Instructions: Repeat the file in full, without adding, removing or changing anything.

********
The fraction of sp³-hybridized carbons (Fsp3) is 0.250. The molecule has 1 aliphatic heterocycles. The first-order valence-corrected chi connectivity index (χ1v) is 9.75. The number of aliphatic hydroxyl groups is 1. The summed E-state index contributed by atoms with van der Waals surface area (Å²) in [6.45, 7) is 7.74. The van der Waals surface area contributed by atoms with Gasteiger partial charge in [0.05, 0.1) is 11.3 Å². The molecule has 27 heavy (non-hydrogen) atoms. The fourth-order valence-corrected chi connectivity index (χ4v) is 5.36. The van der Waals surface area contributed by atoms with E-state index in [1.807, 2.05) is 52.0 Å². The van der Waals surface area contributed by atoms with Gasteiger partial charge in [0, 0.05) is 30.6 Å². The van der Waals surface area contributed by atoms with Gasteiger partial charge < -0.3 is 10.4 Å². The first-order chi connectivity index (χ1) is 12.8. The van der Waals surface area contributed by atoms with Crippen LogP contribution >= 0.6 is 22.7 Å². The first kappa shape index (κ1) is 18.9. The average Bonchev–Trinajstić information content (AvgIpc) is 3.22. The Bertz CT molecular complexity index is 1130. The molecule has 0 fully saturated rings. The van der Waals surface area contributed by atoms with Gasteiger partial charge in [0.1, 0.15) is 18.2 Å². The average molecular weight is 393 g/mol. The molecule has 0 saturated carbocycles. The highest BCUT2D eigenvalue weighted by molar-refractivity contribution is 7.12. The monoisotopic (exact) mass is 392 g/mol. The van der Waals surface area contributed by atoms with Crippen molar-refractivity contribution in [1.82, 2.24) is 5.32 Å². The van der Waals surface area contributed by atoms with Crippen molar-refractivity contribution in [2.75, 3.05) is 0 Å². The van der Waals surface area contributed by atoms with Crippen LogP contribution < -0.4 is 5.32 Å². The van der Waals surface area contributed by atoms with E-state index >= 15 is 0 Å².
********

The fraction of sp³-hybridized carbons (Fsp3) is 0.250. The molecule has 1 aliphatic heterocycles. The first-order valence-corrected chi connectivity index (χ1v) is 9.75. The number of aliphatic hydroxyl groups is 1. The summed E-state index contributed by atoms with van der Waals surface area (Å²) in [6.45, 7) is 7.74. The van der Waals surface area contributed by atoms with Gasteiger partial charge in [0.05, 0.1) is 11.3 Å². The molecule has 27 heavy (non-hydrogen) atoms. The fourth-order valence-corrected chi connectivity index (χ4v) is 5.36. The van der Waals surface area contributed by atoms with E-state index in [1.807, 2.05) is 52.0 Å². The van der Waals surface area contributed by atoms with Gasteiger partial charge in [0, 0.05) is 30.6 Å². The van der Waals surface area contributed by atoms with Gasteiger partial charge < -0.3 is 10.4 Å². The first-order chi connectivity index (χ1) is 12.8. The van der Waals surface area contributed by atoms with Crippen LogP contribution >= 0.6 is 22.7 Å². The first kappa shape index (κ1) is 18.9. The average Bonchev–Trinajstić information content (AvgIpc) is 3.22. The Bertz CT molecular complexity index is 1130. The molecule has 0 fully saturated rings. The van der Waals surface area contributed by atoms with Gasteiger partial charge in [0.1, 0.15) is 18.2 Å². The average molecular weight is 393 g/mol. The molecule has 0 saturated carbocycles. The highest BCUT2D eigenvalue weighted by molar-refractivity contribution is 7.12. The monoisotopic (exact) mass is 392 g/mol. The van der Waals surface area contributed by atoms with Crippen molar-refractivity contribution in [1.82, 2.24) is 5.32 Å². The van der Waals surface area contributed by atoms with Crippen molar-refractivity contribution in [2.75, 3.05) is 0 Å². The van der Waals surface area contributed by atoms with Crippen LogP contribution < -0.4 is 5.32 Å². The van der Waals surface area contributed by atoms with E-state index >= 15 is 0 Å².